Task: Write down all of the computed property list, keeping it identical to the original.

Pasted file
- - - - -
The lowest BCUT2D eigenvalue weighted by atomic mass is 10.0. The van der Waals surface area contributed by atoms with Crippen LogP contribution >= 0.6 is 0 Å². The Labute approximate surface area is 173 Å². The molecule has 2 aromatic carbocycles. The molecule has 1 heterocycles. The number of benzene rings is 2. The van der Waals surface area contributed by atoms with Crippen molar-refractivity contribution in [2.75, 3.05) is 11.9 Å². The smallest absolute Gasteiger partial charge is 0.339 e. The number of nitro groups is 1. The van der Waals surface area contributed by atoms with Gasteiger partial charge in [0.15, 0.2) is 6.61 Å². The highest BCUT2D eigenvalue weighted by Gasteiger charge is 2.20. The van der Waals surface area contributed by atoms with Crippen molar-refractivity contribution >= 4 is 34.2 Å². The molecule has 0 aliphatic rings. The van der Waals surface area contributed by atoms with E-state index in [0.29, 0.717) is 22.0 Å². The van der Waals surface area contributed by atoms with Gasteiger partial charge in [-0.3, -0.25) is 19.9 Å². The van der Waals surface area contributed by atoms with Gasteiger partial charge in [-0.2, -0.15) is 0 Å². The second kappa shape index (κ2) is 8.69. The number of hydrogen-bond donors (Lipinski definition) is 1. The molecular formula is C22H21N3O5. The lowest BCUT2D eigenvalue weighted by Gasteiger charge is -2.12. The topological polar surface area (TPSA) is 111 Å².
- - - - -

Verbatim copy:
The lowest BCUT2D eigenvalue weighted by atomic mass is 10.0. The van der Waals surface area contributed by atoms with Crippen LogP contribution >= 0.6 is 0 Å². The Labute approximate surface area is 173 Å². The molecule has 2 aromatic carbocycles. The molecule has 1 heterocycles. The number of benzene rings is 2. The van der Waals surface area contributed by atoms with Crippen molar-refractivity contribution in [2.75, 3.05) is 11.9 Å². The smallest absolute Gasteiger partial charge is 0.339 e. The number of nitro groups is 1. The van der Waals surface area contributed by atoms with Gasteiger partial charge in [0.15, 0.2) is 6.61 Å². The highest BCUT2D eigenvalue weighted by Gasteiger charge is 2.20. The van der Waals surface area contributed by atoms with Crippen molar-refractivity contribution >= 4 is 34.2 Å². The molecule has 0 aliphatic rings. The van der Waals surface area contributed by atoms with E-state index in [0.29, 0.717) is 22.0 Å². The van der Waals surface area contributed by atoms with Gasteiger partial charge in [-0.3, -0.25) is 19.9 Å². The van der Waals surface area contributed by atoms with Gasteiger partial charge in [-0.2, -0.15) is 0 Å². The second kappa shape index (κ2) is 8.69. The number of hydrogen-bond donors (Lipinski definition) is 1. The molecular formula is C22H21N3O5. The lowest BCUT2D eigenvalue weighted by Gasteiger charge is -2.12. The topological polar surface area (TPSA) is 111 Å².